It’s all about having a repeatable and reliable process. When I finished writing my book and had made sure that every chapter was reviewed, at the end I got hold of 10-20 independent reviewers that had never met me, never knew me and asked them to have a read of the book and give me their honest thoughts. 95% of the people that read it, loved it. That’s because I had already done the hard work to make sure that each touch point (ie each chapter) was as good as I could make it. 

If 5 people enjoyed each chapter , then there’s a good chance (since what everyone will read will be exactly the same) that if 20 people read it, it would elicit the same response. But now that 20 people had read it, I was confident that if 20 people read the book and loved it, then there’s a good chance it will be the same for 200, and if 200 read it and love it, then…. So on and so on. Most businesses make the mistake on spending their marketing dollars on more and more customers, and while that is important and needed to sustain the business, it’s far better to focus on making the customer experience more consistent before trying to drive a large volume of customers. That way you will get a much better return on your investment.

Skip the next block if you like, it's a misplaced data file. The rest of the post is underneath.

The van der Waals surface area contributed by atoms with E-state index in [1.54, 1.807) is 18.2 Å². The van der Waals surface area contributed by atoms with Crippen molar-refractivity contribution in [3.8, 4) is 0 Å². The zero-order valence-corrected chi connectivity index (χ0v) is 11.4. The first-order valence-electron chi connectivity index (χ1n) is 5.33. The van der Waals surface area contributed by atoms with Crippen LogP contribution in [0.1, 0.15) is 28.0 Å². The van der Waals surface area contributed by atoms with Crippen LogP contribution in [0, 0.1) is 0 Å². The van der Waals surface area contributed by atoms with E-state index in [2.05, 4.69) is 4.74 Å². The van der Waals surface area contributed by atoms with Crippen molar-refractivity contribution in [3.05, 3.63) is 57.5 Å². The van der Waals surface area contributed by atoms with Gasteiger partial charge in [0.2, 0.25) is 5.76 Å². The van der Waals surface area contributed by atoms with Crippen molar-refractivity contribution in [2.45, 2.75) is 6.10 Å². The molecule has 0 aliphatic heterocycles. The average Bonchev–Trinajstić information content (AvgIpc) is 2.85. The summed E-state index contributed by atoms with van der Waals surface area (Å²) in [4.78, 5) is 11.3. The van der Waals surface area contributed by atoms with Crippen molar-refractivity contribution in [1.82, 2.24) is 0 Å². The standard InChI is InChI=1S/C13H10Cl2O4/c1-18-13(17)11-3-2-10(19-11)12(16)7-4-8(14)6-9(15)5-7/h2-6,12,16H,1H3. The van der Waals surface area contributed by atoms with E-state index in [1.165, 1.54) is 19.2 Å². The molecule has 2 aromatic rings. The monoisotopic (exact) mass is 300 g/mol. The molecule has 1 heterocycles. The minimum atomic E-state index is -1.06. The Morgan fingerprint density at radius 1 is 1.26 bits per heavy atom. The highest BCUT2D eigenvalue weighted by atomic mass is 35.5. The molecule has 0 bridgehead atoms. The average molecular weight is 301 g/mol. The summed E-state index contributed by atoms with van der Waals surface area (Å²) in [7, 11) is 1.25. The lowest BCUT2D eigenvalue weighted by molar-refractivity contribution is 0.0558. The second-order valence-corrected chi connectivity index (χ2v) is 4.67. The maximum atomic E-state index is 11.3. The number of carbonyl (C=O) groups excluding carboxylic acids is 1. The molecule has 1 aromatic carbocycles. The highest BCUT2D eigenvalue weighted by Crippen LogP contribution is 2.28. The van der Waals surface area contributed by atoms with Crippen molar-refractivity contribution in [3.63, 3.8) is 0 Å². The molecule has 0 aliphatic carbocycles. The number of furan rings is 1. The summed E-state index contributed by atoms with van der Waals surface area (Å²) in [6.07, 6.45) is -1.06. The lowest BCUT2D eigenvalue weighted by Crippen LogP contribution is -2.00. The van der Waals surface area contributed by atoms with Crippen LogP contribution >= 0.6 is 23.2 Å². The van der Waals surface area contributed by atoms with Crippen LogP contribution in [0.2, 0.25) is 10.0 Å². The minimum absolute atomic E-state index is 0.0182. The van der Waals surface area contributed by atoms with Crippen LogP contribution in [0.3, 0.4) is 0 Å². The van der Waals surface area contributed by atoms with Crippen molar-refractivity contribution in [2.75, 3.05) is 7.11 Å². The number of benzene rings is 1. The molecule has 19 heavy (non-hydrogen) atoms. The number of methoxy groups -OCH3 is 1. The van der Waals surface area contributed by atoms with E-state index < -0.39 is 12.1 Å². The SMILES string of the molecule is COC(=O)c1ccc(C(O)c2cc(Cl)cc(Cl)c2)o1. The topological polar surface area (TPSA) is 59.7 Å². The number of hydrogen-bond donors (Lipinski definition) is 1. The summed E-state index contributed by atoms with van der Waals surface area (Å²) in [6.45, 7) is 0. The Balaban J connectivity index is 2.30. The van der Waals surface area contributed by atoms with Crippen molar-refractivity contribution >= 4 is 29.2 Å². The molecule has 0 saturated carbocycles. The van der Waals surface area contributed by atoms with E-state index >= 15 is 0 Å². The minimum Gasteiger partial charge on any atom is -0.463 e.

You’re main job is to make sure you’re customer doesn’t “drown” at any point. Now that you have that fixed and you can be sure that every customer will get a good customer experience, you can then focus on the positive touch points and make the customer float as “HIGH” as possible. If you’re Amazon, for example, you might go from offering next day delivery to delivery within the hour to really wow your customers. But there’s no point doing that if you can’t consistently get the next day delivery right first.

Now you have all the key steps you need to creating a really good customer experience, which in turn will drive your fiercely loyal following and grow your brand.


Wishing you the brand of legends, the one we’ll all talk and write home about.

Khuram Malik
Chief Strategist & Founder
Khuram helps Founders and CEOs with strategies for growth. His biggest wish is to help create 100 household names around the globe over the next few years. He is unrepentant and relentless about early adoption and smart execution.